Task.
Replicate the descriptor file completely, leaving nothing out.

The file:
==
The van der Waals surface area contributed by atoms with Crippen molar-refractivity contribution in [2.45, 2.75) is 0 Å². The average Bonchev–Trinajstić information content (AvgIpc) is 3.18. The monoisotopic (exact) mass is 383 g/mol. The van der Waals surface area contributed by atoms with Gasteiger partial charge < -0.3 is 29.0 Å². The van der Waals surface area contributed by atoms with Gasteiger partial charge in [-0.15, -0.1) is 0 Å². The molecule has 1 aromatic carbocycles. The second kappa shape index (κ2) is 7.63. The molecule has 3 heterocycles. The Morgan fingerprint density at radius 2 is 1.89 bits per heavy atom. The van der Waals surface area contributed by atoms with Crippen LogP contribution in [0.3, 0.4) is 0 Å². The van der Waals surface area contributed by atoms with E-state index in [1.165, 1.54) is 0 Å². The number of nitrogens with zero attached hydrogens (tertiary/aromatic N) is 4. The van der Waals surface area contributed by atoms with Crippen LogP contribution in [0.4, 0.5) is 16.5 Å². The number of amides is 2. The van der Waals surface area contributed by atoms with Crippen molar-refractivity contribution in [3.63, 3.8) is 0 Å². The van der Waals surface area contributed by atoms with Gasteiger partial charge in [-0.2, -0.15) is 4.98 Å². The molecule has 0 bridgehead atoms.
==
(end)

The van der Waals surface area contributed by atoms with Crippen molar-refractivity contribution in [2.45, 2.75) is 0 Å². The average Bonchev–Trinajstić information content (AvgIpc) is 3.18. The monoisotopic (exact) mass is 383 g/mol. The van der Waals surface area contributed by atoms with Gasteiger partial charge < -0.3 is 29.0 Å². The van der Waals surface area contributed by atoms with Gasteiger partial charge in [-0.15, -0.1) is 0 Å². The molecule has 1 aromatic carbocycles. The second kappa shape index (κ2) is 7.63. The molecule has 3 heterocycles. The Morgan fingerprint density at radius 2 is 1.89 bits per heavy atom. The van der Waals surface area contributed by atoms with Crippen LogP contribution in [0.3, 0.4) is 0 Å². The van der Waals surface area contributed by atoms with E-state index in [1.165, 1.54) is 0 Å². The number of nitrogens with zero attached hydrogens (tertiary/aromatic N) is 4. The van der Waals surface area contributed by atoms with Crippen LogP contribution in [0.4, 0.5) is 16.5 Å². The number of amides is 2. The van der Waals surface area contributed by atoms with Crippen molar-refractivity contribution in [3.63, 3.8) is 0 Å². The van der Waals surface area contributed by atoms with Gasteiger partial charge in [-0.2, -0.15) is 4.98 Å². The molecule has 0 bridgehead atoms.